I went into London this week for the first time since 10 March, unsure what I might experience. Would it be as apocalyptic as portrayed by the media or would I be pleasantly surprised at how busy the city was?
Milton Keynes station was deserted, the train was deserted and Euston station was deserted. It was awful to see. I walked along Tottenham Court Road, down Charing Cross Road, along The Mall, across St James’s Park and through Nova to Victoria. The only venues open were the odd coffee shop, Pret, Greggs and an occasional supermarket. Not many pubs were open.
The Wolsey at lunchtime felt almost back to normal at what I’d estimate was 60% capacity, with no-one (team or customers) wearing masks. It felt great to be part of it all again but then on to Covent Garden and through Leicester Square, where retail opened but closed again in response to zero footfall. There were people around but the atmosphere was flat. Most pubs, bars and restaurants were closed and many shuttered. It was desolate.
I saw builders and workmen but no tourists, some transport workers but no office workers. Everyone kept their distance and about half were wearing masks.
This must be the same scenario in every city and large town in the UK. Customers aren’t going to return quickly to this, frankly, unwelcoming scenario. VAT reduction – particularly if it’s not passed on – won’t encourage people to flock to the city, neither will cheaper food. There’s a much deeper issue and it revolves around workers returning to offices. In London, it’s also about motivating tourists to return – but that’s another subject.
I can’t help but think the government has got the wrong end of the stick here. If it wants to protect jobs in hospitality – crucially in city centres – it has to motivate businesses to reopen their offices. There’s no point encouraging operators to cut prices when there are no customers to reap the benefit. It has to do this now because the longer this goes on, the more hospitality businesses will close forever and, while rent is still a huge issue, it’s simply a sticking plaster compensating for lack of trade.
It’s likely, of course, that ways of working have changed forever and the office as we know it will never return. Why would anyone want to commute if they can avoid it? However, there’s something to recommend the sociability and camaraderie of being part of an office team that laughs, works and goes for a drink together. Even if workers return for only three days a week and operators have to find a way to make money on 60% of weekday trade, it has to be better than this awful vacuum.
The suburbs and villages seem to be ok and some pubs, bars and restaurants are even experiencing unexpected like-for-like growth. In the suburbs, furloughed team members, the self-employed, those working from home and perhaps even the recently redundant can drive or walk for a drink or meal. They aren’t going into offices.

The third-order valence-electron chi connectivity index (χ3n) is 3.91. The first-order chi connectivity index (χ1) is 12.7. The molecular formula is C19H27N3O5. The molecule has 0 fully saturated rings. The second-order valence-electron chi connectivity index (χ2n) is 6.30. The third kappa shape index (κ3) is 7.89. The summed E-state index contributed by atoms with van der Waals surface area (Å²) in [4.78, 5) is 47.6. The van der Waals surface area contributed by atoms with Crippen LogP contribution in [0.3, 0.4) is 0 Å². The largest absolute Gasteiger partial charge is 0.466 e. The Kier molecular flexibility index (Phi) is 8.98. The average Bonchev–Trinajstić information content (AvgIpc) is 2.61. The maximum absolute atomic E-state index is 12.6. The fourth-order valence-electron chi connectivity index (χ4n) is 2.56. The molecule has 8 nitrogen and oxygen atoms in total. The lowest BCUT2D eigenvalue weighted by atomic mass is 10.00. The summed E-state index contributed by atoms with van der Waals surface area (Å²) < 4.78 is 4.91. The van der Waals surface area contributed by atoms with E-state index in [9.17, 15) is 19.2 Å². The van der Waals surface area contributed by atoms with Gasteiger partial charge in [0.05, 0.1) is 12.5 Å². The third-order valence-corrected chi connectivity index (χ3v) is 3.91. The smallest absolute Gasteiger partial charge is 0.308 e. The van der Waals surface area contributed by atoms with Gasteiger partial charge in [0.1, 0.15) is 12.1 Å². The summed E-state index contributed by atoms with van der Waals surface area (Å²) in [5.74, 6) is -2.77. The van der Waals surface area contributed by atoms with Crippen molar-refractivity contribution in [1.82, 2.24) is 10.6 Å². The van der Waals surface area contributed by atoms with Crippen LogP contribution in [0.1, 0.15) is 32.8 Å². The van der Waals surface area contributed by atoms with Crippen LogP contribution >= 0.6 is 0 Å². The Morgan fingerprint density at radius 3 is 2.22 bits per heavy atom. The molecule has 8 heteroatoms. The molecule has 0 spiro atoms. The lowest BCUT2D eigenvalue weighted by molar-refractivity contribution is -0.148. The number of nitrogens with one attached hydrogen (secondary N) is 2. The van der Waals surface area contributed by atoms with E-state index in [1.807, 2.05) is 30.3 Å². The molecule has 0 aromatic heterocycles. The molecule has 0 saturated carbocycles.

Innovative operators have shifted their mindset significantly. Digital plans devised for implementation within two years have been significantly truncated and actioned in two months. “Think the unthinkable” and “nothing is off the table” have become new mantras. Supply chains have been refigured. Menus have been cut significantly and simplified. Trading hours have been shortened. Order and pay at table has been introduced.
If customers can’t go to them, operators have determined they will get their products directly to the customer and have developed new routes to market. Delivery from shops or dark kitchens has been prioritised. Deals with supermarkets have been considered. Home kits, for example Pizza Pilgrims, have been launched. Online ordering for whole meals or food items has been developed. Online shops have been opened – look at what Leon has achieved here.
Innovation in this sector has been amazing considering many have implemented radical change from home with a skeleton team. Many have carried this out while starting wonderful charity initiatives. A big shout out to Libby, at Pho, who has raised an incredible amount of money through a silent auction, and Feed Our Frontline, which delivered more than 300,000 meals to NHS team members.
Operators have been desperately trying to save their businesses and teams. They have been relentless, innovative, working to the point of exhaustion, and collaborative. They can’t do this on their own, though. The government is walking a tightrope – I understand that – but if it doesn’t inspire businesses to open their offices again in town and city centres, our sector won’t recover. It needs to be decisive and put an action plan in place – now.